Population: 24,900
Time zone: EEST (UTC+3)
Area code(s): 375 1716                    
Postal Code: 222720
Website: www.dzerzhinsk.minsk-region.by

More details you can find on: www.wikipedia.org


Pictures: view on Dzerzhinsk

To order flowers to Dzerzhinsk, please follow the steps:
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2. In the drop-down list "Country" select "Belarus"
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History of Dzerzhinsk

   According to archeological data, a settlement existed on the site of the city more than 2,000 years ago. The first mention of it in written sources dates back to the 13th century. In the Middle Ages, the village, then called Kojdanów, belonged to the Radziwiłłs, a Polish aristocratic family. It was known as Kojdanava / Koidanova townlet of Vilna Governorate of the Russian Empire.
   In 1439 Duke Mikhail Zhygimontavich founded in Koidanova one of the oldest Belarussian catholic churches. After the death of Zhygimontavich, Koidanova was a possession of Polish King and Lithuanian Duke Kazimir IV. In 1483 Kazimir presented Koidanova to Duke Vasil Viareiski. In 1506–39 Koidanova was known as a possession of Vilna voevoda Albrecht Gashtold. His wife Zof`ya was a daughter of Viareiski. In 1539–50, Koidanova was a possession of Polish King and Lithuanian Duke Sigizmund I.
   The "Golden Age" of Koidanova was from the end of the 16th century until the first half of the 17th century. The population grew from 1,000 in 1588, to more than 1,500 in 1647.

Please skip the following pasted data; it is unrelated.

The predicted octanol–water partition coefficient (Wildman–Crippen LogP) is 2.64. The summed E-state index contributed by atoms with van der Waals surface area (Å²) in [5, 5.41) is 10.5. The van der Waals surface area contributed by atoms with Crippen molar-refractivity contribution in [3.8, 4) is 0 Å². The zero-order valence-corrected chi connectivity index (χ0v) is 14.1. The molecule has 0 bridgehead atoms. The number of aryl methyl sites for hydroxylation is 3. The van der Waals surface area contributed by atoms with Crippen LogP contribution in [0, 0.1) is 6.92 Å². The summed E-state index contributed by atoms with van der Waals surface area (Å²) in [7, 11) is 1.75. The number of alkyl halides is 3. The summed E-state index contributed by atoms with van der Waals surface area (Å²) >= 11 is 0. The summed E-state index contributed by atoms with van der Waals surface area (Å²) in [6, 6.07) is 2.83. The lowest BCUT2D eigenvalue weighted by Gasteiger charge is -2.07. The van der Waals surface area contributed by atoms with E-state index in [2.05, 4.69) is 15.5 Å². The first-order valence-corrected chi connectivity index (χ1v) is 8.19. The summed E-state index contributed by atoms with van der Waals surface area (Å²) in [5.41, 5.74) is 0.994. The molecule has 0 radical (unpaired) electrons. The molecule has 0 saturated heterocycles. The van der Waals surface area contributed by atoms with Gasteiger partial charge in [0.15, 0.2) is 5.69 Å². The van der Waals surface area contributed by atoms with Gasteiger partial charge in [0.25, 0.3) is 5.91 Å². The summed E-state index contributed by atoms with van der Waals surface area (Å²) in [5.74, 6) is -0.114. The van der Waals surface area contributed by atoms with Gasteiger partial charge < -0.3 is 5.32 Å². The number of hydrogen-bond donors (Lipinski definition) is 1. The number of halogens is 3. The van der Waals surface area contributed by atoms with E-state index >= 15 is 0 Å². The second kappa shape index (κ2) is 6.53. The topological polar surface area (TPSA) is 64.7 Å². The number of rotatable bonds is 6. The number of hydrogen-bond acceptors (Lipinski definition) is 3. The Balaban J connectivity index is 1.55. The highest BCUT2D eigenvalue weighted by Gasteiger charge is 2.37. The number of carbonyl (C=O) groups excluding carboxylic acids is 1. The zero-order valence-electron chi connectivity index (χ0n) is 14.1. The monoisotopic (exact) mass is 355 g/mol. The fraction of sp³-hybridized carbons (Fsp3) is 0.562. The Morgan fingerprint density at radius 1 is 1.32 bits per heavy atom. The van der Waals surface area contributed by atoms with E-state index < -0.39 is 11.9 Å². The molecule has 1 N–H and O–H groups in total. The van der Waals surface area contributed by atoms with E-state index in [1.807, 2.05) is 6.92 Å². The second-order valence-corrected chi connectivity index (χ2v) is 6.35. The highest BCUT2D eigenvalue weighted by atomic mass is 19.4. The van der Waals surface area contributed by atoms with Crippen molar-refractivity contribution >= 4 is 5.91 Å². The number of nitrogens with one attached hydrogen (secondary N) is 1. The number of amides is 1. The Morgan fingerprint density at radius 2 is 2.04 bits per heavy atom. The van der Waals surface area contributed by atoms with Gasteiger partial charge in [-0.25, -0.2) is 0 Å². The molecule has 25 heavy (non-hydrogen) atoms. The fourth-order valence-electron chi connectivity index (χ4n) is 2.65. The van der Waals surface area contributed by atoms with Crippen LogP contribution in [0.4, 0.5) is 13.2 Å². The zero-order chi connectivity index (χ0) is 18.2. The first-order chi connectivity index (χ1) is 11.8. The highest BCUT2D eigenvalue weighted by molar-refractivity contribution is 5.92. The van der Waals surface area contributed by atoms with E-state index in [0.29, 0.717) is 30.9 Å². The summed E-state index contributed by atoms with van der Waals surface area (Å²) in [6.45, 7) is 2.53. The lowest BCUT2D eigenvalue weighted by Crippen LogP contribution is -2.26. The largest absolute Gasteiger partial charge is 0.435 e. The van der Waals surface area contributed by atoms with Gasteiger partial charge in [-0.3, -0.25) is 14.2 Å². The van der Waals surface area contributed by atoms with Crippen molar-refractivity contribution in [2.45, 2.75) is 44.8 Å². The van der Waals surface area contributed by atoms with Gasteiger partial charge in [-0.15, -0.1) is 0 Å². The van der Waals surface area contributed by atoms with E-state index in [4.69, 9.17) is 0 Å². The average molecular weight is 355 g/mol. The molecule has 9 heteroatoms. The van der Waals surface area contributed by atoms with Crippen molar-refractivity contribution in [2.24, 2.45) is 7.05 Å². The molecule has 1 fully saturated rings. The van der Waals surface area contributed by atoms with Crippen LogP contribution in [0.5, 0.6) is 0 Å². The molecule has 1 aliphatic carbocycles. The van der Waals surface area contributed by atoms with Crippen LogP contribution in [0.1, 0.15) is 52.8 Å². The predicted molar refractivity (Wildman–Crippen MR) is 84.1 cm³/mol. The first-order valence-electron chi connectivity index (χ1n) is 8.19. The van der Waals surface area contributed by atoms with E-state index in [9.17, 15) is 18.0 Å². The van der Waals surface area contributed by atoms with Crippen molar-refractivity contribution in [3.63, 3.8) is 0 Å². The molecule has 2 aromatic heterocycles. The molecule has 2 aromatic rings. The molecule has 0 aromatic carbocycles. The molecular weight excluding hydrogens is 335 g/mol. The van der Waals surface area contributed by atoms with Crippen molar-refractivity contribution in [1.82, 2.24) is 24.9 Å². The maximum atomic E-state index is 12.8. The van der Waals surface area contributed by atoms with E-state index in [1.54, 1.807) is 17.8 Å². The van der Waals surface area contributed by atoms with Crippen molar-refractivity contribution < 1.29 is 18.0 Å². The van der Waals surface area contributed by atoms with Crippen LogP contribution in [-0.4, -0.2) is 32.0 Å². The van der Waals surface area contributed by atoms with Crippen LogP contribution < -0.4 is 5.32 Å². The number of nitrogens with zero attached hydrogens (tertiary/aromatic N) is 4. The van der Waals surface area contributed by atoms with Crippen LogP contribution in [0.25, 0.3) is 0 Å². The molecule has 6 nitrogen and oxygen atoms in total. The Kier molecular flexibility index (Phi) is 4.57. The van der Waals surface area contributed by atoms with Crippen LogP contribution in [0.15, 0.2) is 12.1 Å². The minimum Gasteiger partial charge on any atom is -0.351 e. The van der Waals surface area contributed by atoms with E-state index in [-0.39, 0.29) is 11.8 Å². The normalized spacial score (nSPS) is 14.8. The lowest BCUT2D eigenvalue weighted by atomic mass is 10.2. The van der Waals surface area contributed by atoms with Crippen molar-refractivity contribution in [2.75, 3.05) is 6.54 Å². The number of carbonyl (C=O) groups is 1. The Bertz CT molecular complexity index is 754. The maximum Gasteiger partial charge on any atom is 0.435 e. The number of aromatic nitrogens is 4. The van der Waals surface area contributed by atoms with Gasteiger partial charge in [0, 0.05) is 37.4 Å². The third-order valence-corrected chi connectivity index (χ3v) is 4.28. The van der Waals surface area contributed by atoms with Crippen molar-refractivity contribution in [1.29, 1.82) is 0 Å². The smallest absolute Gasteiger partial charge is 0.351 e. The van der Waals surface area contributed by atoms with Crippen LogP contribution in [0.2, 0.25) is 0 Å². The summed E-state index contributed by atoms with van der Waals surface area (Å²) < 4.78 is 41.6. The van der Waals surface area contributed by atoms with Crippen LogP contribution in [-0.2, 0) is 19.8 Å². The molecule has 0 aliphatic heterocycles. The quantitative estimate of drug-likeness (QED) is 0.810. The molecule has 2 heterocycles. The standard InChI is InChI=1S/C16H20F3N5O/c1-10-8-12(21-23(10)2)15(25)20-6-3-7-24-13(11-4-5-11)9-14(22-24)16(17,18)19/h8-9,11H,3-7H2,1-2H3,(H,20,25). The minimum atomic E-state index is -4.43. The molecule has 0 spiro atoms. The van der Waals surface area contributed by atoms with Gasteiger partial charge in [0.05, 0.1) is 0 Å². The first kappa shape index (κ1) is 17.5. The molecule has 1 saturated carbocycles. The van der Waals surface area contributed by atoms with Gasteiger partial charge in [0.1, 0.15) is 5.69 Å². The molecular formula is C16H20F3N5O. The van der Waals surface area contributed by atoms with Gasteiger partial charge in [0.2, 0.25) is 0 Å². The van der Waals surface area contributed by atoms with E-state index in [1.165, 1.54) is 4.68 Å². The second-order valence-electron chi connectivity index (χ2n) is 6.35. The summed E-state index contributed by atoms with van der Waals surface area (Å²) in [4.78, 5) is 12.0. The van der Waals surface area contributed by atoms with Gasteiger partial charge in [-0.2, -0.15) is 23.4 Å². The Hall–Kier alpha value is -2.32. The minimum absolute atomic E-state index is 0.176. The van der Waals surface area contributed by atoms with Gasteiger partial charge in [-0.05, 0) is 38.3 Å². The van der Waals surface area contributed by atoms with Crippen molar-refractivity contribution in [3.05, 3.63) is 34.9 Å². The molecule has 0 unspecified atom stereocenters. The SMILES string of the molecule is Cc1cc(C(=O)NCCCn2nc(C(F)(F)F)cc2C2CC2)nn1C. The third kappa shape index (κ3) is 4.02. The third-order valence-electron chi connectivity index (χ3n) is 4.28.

The oldest Koidanova streets were Vilenskaya, Menskaya, Stan`kovskaya, Rubiazhevitskaya, Slutskaya, Pliaban`skaya, and Rynachnaya (Market) square. Beginning in 1588 Koidanava had a fair every week, and two large fairs, at which merchants from Prussia and other countries took part.
   Dzerzhinsk fell under German occupation during World War II.
   The Lithuanian Twelfth Schutzmannschaft (auxiliary police) Battalion's 1st Company, led by Lieutenant Z. Kemzura, massacred between 1,000 and 1,900 Jews from the city on October 21, 1941, shooting them and throwing them into a pit; many were buried alive.[6][7][8][9] As it is reported in The Complete Black Book of Russian Jewry: "For three hours the earth covering the mass grave would move; people still alive were trying to crawl out of their grave."[8] In July 1942, the Einsatzgruppen killed several thousand Jews in Koidanov.[10] The city was liberated by the Soviet Red Army on July 6, 1944.
   In 1998, the city had 24,700 inhabitants. Now part of Belarus, the name Kojdanava (Belarusian: Койданава) is becoming popular again (it is the official name for the railway station of Dziarzhynsk), but the official name remains unchanged.

  We will glad to deliver flowers and gifts to Dzerzhinsk, and to other cities of Minsk region: Berezino, Fanipol, Kletsk, Kopyl, Logoisk, Luban, Maryna Gorka, Molodechno, Nesvizh, Slutsk, Smolevichi, Soligorsk, Starye Dorogi, Stolbtsy, Uzda, Vileika, Volozhin, Zaslavl, Zhodino.

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